Differences in the education of men and women
Education is just as an important factor in a persons’ life now as it was in the past. Only, the difference between now and the past are the people that are able to receive a complete education. Education was gender segregated for hundreds of years. Men and women went to different schools or were physically and academically separated into coeducational schools. Both had separate academic subjects, separate classrooms, and separate expectations. Women were only taught the social graces and morals, and teaching women academic subjects was considered a waste of time. Men had the choice to receive a full education after high school, while women had the household choices ranging from what to wear to what to cook. By being educated for the sake of family and society which needed educated mothers to produce knowledgeable and responsible male citizens, it was expected by men and society that women were to have children, raise those children, and to be the best homemaker. Although today, everyone is entitled to the right to peruse an education, sexism is still maintained in obvious and subtle ways. Ways in which show that gender inequalities are and have been shifting into a more female advantaged educational system.
The inequalities between girls and boys are apparent even before a child begins elementary school. Girls are first introduced to the idea that they are unequal to boys, with girls being dressed in pink and given dolls for toys, while boys are dressed in blue and given toy cars and trucks to play with. Even different behaviors are acceptable for boys than for girls. For example, every time teachers seat or line-up students by gender, they are confirming that girls
and boys should be treated differently. While girls are praised for being neat, calm, and quiet; boys are urged to think independently, be active, and voice opinions. Girls are socialized in schools to believe popularity is most important and that educational performance and ability are of lesser importance. “Girls in grades six and seven rate being popular and well-liked as more important than being perceived as competent or independent. Boys, on the other hand, are more likely to rank independence and competence as more important” (Bailey, 1992).
According to Dr. Sax, author of the book Why Gender Matters, what parents and teachers should really know about, is that the brain develops differently and is wired differently in each sex. In girls, the language area of the brain develops before the areas for open relations and for geometry. Emotion is processed in the same area of the brain that processes language making it is easier for most girls to talk about their emotions. But for boys, the area involving talking and the areas involving feelings are completely separate. Girls and boys also respond differently when it comes to stress. While stress increases the learning ability in males, the same exact stress actually makes learning more difficult for girls. Ignoring these differences between the male and female mind can increase the chance of misunderstanding among the youth and thus lead to dissocialized outcomes.
Research shows that one is born with either a male or female brain and that nothing can change your brain from male to female. The lay-out of a young boy’s brain is so different compared to that of a young girl that it is easily visible with the naked eye. An example of how a male brain functions differently than that of a female can be seen through a task as simple as
giving directions. While the male tends to use distances and directions such as east, west, north, and south to map out the path, it is easier for women to use simple reminders such as landmarks.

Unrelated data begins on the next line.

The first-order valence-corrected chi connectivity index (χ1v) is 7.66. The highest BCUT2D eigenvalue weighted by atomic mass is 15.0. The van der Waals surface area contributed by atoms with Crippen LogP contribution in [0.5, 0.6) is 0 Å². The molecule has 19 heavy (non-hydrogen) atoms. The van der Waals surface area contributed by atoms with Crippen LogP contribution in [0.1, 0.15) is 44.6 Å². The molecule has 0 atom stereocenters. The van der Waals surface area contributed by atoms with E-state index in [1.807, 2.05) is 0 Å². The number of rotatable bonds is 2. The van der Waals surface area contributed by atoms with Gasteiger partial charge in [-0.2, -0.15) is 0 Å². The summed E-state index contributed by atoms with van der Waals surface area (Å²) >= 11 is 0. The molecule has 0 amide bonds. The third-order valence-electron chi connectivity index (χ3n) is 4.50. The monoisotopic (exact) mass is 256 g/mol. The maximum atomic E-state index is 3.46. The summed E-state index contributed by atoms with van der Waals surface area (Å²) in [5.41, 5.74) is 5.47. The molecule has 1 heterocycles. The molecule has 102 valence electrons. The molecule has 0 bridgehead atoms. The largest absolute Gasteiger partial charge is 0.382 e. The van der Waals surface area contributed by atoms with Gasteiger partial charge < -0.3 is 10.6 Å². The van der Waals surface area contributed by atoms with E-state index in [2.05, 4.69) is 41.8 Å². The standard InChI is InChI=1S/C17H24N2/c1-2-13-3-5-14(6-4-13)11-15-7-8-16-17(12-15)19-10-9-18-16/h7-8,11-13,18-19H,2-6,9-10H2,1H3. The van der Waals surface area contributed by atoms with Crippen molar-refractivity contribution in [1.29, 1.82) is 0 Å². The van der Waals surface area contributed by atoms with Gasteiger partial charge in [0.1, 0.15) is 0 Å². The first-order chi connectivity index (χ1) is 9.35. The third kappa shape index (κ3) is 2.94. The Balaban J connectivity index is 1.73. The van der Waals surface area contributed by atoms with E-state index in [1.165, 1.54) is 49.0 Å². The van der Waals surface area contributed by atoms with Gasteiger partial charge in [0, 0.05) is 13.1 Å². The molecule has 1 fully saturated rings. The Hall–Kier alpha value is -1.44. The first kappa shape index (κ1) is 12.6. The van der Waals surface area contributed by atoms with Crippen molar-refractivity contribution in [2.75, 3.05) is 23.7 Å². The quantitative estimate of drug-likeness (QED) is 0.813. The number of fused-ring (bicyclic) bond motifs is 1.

Knowing how the brain works has a lot to do with knowing how someone learns; it is where everything is stored. When it comes to learning, boys and girls do not learn the same way at all. Psychologists have found that girls set higher standards for themselves when it comes to school, and they look over what they have accomplished more critically than guys do. Recent evidence even shows girls becoming more academically successful than boys, despite reviews showing that girls and boys continue to be socialized in ways working against gender equality.
“Because classrooms are microcosms of society, mirroring its strengths and ills alike, it follows that the normal socialization patterns of young children that often lead to distorted perceptions of gender roles are reflected in the classrooms” (Marshall, 334). Gender bias in education is reinforced through lessons, textbooks, and teacher interactions with students; as well as, through the resources teachers choose for classroom use. For example, textbooks that leave out contributions of women or those that stereotype gender roles. Teachers should be aware of the gender bias hidden within such materials and texts and discontinue their usage.
“We need to look at the stories we are telling our students and children. Far too many of our classroom examples, storybooks, and texts describe a world in which boys and men are bright, brave, curious, and powerful, but girls and women are passive, silent, and invisible (McCormick pg. 41).”
Girls enter school in the first grade with the same skills and ambitions as boys, but due to biased conditioning in the classroom, they suffer lower self-confidence and aspirations by the time they graduate from high school. Even though, two out of every three teachers may be women, they are usually for sexual stereotypes, favoring the assertive male students and the non-assertive female students. Typically, teachers call on boys more often, give them more detailed criticism, and compliment the quality of their work more than girls’ work, while more likely complimenting girls for their neatness. Such bias and stereotypes sparked ideas into many people about the immorality of these outcomes and because of this, equal education was a major theme to write about among many authors.
Mary Wollstonecraft, a female writer in the late 1700s, took a firm position toward the empowerment of women. In 1792 she wrote A Vindication of the Rights of Women, which revolves around the idea that women should share equal rights with men as it relates to education. At the time, women were basically still invisible and secluded from outside activity and they had little to no contact with the world outside their own homes. In order for women to raise well-rounded intelligent children, Wollstonecraft suggested that mothers needed to be educated so that they could successfully raise their children to become contributing members of society (Wollstonecraft Para. 11). She pleaded that women should reject submissive behavior and educate themselves, building up their own self- esteem and respect, which would turn women into “more affectionate sisters, more faithful wives, more reasonable mothers-in a word, better citizens” (Para. 16). The education of women would have these positive effects because women would be free from restriction, allowing them to find happiness in sharing common interests with